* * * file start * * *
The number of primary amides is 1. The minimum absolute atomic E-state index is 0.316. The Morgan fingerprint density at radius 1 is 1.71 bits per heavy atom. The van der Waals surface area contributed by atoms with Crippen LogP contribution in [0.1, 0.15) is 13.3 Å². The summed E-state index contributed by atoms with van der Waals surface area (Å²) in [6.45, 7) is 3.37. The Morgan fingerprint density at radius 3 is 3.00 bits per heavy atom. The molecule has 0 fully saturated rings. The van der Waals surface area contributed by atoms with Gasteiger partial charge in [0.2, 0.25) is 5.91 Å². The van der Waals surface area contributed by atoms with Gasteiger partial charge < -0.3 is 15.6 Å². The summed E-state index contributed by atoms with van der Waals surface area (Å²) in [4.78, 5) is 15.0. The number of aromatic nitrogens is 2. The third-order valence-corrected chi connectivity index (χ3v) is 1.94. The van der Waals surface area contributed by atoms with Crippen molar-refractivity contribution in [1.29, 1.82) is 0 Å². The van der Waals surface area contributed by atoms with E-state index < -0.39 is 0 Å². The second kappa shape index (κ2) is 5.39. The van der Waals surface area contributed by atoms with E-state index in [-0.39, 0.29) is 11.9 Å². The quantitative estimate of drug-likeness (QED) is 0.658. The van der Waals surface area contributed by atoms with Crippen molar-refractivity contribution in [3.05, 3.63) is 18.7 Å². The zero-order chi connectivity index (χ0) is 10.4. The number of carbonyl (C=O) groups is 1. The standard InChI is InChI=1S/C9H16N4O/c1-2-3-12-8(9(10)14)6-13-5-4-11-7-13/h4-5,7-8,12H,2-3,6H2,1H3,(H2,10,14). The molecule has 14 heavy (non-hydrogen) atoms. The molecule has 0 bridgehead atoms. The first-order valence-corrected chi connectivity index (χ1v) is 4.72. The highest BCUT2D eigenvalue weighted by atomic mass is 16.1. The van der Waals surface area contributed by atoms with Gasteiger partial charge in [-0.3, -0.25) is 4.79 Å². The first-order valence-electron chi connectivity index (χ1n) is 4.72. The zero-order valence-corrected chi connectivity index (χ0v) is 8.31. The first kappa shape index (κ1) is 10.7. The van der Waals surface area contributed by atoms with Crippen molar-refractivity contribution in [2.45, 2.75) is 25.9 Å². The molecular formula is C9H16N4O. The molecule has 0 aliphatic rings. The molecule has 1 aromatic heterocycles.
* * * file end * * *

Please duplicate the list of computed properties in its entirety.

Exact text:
The number of primary amides is 1. The minimum absolute atomic E-state index is 0.316. The Morgan fingerprint density at radius 1 is 1.71 bits per heavy atom. The van der Waals surface area contributed by atoms with Crippen LogP contribution in [0.1, 0.15) is 13.3 Å². The summed E-state index contributed by atoms with van der Waals surface area (Å²) in [6.45, 7) is 3.37. The Morgan fingerprint density at radius 3 is 3.00 bits per heavy atom. The molecule has 0 fully saturated rings. The van der Waals surface area contributed by atoms with Gasteiger partial charge in [0.2, 0.25) is 5.91 Å². The van der Waals surface area contributed by atoms with Gasteiger partial charge < -0.3 is 15.6 Å². The summed E-state index contributed by atoms with van der Waals surface area (Å²) in [4.78, 5) is 15.0. The number of aromatic nitrogens is 2. The third-order valence-corrected chi connectivity index (χ3v) is 1.94. The van der Waals surface area contributed by atoms with Crippen molar-refractivity contribution in [1.29, 1.82) is 0 Å². The van der Waals surface area contributed by atoms with E-state index < -0.39 is 0 Å². The second kappa shape index (κ2) is 5.39. The van der Waals surface area contributed by atoms with E-state index in [-0.39, 0.29) is 11.9 Å². The quantitative estimate of drug-likeness (QED) is 0.658. The van der Waals surface area contributed by atoms with Crippen molar-refractivity contribution in [3.05, 3.63) is 18.7 Å². The zero-order chi connectivity index (χ0) is 10.4. The number of carbonyl (C=O) groups is 1. The standard InChI is InChI=1S/C9H16N4O/c1-2-3-12-8(9(10)14)6-13-5-4-11-7-13/h4-5,7-8,12H,2-3,6H2,1H3,(H2,10,14). The molecule has 14 heavy (non-hydrogen) atoms. The molecule has 0 bridgehead atoms. The first-order valence-corrected chi connectivity index (χ1v) is 4.72. The highest BCUT2D eigenvalue weighted by atomic mass is 16.1. The van der Waals surface area contributed by atoms with Gasteiger partial charge in [-0.3, -0.25) is 4.79 Å². The first-order valence-electron chi connectivity index (χ1n) is 4.72. The zero-order valence-corrected chi connectivity index (χ0v) is 8.31. The first kappa shape index (κ1) is 10.7. The van der Waals surface area contributed by atoms with Crippen molar-refractivity contribution in [2.45, 2.75) is 25.9 Å². The molecular formula is C9H16N4O. The molecule has 0 aliphatic rings. The molecule has 1 aromatic heterocycles.